Nigeria’s federal government has separated the National Space Research and Development Agency (NASRDA) and Nigeria Communication Satellites Limited (NigComSat), the two public owned agencies that have been locked in a bitter turf fight over the country’s satellite operations.
NigcomSat has now been transferred to the newly created ministry of communications technology while NARSDA remains in their parent ministry of science and technology.
The government in a memo entitled “mandates and responsibilities of ministries” issued by the Secretary to the Government of the Federation, Anyim Pius Anyim, with official number 59386/IV/760, dated 15th August, 2011directs both agencies to be strictly limited to their statutory functions.
NASRDA is Nigeria’s pioneering agency charged with the responsibility of coordinating and implementing the Nigeria space ambition.
Three years after it was established, NASRDA took Nigeria to space with the launch of the NigeriaSat-1, an earth observation satellite launched into orbit in 2001famous for being the first satellite to capture images of Hurricane Katrina.
Following the successes recorded with the NigeriaSat-1, NASRDA with funding from government went ahead to expand Nigeria space plans from earth observation to include communications.
A contract between Nigeria and the China Great Wall Industry in 2004 set the stage for the design and building of Nigerian communication satellite code-named NigComSat-1.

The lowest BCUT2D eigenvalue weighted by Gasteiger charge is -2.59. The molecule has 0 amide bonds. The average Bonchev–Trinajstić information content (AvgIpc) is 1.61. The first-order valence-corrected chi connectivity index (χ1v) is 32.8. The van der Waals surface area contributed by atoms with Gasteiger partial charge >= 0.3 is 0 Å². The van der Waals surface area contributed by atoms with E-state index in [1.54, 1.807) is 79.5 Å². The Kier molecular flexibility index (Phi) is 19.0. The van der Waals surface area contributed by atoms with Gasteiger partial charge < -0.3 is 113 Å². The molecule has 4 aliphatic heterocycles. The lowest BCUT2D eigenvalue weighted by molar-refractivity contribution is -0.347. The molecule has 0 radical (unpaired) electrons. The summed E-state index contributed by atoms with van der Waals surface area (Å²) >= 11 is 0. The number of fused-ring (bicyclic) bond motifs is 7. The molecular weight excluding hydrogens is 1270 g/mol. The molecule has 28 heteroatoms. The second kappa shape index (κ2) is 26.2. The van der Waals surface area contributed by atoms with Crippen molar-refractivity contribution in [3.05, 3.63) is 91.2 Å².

NASRDA presided over the design, building and launch of NigComSat-1 but after the launch, the federal government incorporated NigComSat Limited as a business venture in 2006 to manage and operate the communications satellite.
NASRDA ceded the project team for the communication satellite to NigComSat Ltd as they formed the core of those to operate the new venture.
NigComSat Limited on its part has the responsibility for the operation and management of Nigerian communication satellites with the mission of “managing and exploiting the commercial viability of the Nigerian communications satellite for the socio-economic benefit of the nation.”
Personality clash at the leadership level however marred the relationship between the two agencies.
Speaking on the development, Sunny Akpore, NigComSat, Head, corporate communication said the movement to the new communication technology was a routine affair adding that other five agencies of government were also affected in the movement.